Arts & Culture

Arts & Culture

Love machine

Peering under the hood of Charles Sheeler's magnificent mechanical obsession
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REVIEW To look at the formally austere self-portraits made by the American artist Charles Sheeler (1883–1965) at various points throughout his career, you might surmise, from the repeated images of his stiff, unsmiling visage, that he toiled in obscurity for dry, dusty decades as an administrative underling at a low-level law firm, forever obsessed with organizing his paper clips, pausing from his tedious task only long enough to clean his spectacles on a crisply starched pocket handkerchief and tie the laces of his uncomfortable shoes, polished d Read more »

We shall over come ourselves

Blue Door and After the War look deep beneath race in America
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Nearly all the imagery we're fed when it comes to understanding or imagining issues reutf8g to race in the United States comes from the civil rights era. No doubt that was a critical moment in American history, but it should go without saying that the road home can't be found on an outdated map. Read more »

Still evolving

Boxcar Theatre learns to adapt with Vonnegut
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The human race either sinks or swims. That's evolution as Charles Darwin first saw it. But flippers and a seal pelt, that's pure Kurt Vonnegut. The novelist plays God like no other, wresting the species from its self-destruction, then sending it on its wobbly way with a childlike capacity for invention and a wry if discontented grasp of human folly. That's Galápagos, anyway, his 1985 best-seller in which evolution saves humankind from its big and mischievous brains by sending it back to the sea. Read more »

No hidin' SECA

Searching for thematic threads at the biennial exhibition
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REVIEW Each SECA Art Award exhibition, the San Francisco Museum of Modern Art's biennial and only official nod to Bay Area artists, is cause to revisit the curious, contested idea of place in contemporary art. Read more »

Home run

"After the War" lucidly strikes home
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HOME RUN: AFTER THE WAR LUCIDLY STRIKES HOME

Philip Kan Gotanda's After the War, enjoying an exceptional world premiere at the American Conservatory Theater, is set during 1948 in a Fillmore boardinghouse run by a laid-back jazz musician and second-generation Japanese American named Chester "Chet" Monkawa (Vancouver's Hiro Kanagawa in an impressive US debut). Read more »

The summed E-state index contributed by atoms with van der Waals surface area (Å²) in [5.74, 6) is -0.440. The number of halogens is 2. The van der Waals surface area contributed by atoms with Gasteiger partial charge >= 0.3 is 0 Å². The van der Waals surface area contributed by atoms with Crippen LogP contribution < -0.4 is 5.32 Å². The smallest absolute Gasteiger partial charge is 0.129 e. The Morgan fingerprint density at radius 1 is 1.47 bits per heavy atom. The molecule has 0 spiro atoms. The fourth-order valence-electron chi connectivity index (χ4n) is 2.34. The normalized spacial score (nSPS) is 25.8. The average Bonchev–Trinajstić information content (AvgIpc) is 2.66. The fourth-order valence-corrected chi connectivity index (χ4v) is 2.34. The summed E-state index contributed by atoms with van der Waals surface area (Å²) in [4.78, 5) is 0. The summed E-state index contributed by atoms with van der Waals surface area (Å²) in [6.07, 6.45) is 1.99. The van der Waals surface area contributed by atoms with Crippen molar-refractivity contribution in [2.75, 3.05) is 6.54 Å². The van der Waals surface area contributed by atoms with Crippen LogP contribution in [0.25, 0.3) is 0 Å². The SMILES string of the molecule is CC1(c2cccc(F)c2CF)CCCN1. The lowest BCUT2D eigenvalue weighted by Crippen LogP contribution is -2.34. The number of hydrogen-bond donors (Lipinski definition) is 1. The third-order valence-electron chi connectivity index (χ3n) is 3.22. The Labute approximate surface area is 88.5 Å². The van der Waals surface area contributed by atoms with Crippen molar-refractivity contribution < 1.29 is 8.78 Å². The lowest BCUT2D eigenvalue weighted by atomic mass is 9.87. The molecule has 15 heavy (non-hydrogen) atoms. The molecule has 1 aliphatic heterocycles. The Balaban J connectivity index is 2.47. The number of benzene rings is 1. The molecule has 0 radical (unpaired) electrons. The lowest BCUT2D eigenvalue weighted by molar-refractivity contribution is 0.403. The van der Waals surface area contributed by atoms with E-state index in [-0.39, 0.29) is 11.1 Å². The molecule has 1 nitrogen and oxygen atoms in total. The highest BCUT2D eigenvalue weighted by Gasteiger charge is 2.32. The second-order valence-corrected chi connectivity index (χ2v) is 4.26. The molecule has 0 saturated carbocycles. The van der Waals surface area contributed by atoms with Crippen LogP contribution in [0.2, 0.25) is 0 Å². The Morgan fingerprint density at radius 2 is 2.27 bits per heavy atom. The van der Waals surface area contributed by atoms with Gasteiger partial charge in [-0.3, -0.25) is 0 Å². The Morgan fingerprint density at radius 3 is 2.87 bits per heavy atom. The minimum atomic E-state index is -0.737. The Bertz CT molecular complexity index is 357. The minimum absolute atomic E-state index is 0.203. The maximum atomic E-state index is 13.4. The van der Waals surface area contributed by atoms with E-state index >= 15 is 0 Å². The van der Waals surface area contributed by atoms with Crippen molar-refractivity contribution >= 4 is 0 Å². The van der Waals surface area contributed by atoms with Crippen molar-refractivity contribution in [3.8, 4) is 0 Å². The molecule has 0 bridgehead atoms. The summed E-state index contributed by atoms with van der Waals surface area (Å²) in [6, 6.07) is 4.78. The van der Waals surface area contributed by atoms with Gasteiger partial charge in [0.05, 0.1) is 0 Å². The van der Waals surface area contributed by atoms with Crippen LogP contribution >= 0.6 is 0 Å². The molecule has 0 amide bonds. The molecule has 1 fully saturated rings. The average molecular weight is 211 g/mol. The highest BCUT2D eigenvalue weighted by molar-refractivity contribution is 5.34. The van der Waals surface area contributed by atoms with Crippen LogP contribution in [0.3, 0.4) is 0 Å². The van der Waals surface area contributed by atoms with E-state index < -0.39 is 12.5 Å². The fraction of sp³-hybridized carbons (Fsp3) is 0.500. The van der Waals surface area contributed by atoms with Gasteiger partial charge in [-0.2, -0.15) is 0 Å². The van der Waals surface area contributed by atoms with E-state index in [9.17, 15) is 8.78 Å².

Taylor made

Veteran dancemaker Paul Taylor triumphs with works new and old
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It's been easy getting used to having the Paul Taylor Company around. For each of the past five years, the group has presented three different programs of new and repertory works, courtesy of San Francisco Performances. Even taking into account the occasional repeat, this amounts to close to 50 pieces of choreography, an extraordinary overview of the artistic output of one of modern dance's giants.

But San Francisco Performances can no longer afford to host the company on such a regular basis. Read more »

Hook, line, and Lypsinka

Somewhere between drag and life lies The Passion of the Crawford
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LIP SERVICE "Why are gay men fascinated with Joan Crawford?" John Epperson, a.k.a. Lypsinka, asks contemplatively over the phone from New York. "One reason I'm drawn to her is because of her face, which is so graphic — beautiful and scary and ridiculous at the same time. Read more »

Oh yes she did

America's Next Top Tranny?

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AMERICA'S NEXT TOP TRANNY Why would Felicia Fellatio, a 6'7" drag queen from Trashville, USA, get up at 5 a.m. on March 20 and wing it down to the Serramonte Center in Daly City to audition for America's Next Top Model? Well, why wouldn't she? In six-inch fuck-me pumps and a belt whose giant buckle spelled "ORAL" in diamonds, even. Glittery! Read more »

To Helltrack and back

If you know BMX, you know Rad -- and its Kix cereal-fueled hero, Cru Jones.
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FILM I had a lot of hope for Rad. Every month in BMX Action there'd be a new scrap of news about some top pro who was going to ride in the movie, including my personal favorite racer, "Hollywood" Mike Miranda. When photos of the Helltrack — site of the film's climactic race — came out, you could lean your ear to the ground and hear the hearts of BMX groms beat just a little faster.Read more »

"Good German," bad German

A new play is provocative; a classic's latest guise is not
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The title of David Wiltse's 2003 play, The Good German, points in two directions at once: there's the image of the individual who stands up to the injustice being perpetrated by his or her government, and there's the image of the individual who follows the flag, however reluctantly, wherever it may lead. Of the play's four characters, only one looks even remotely like a saint, and she's killed early on. Read more »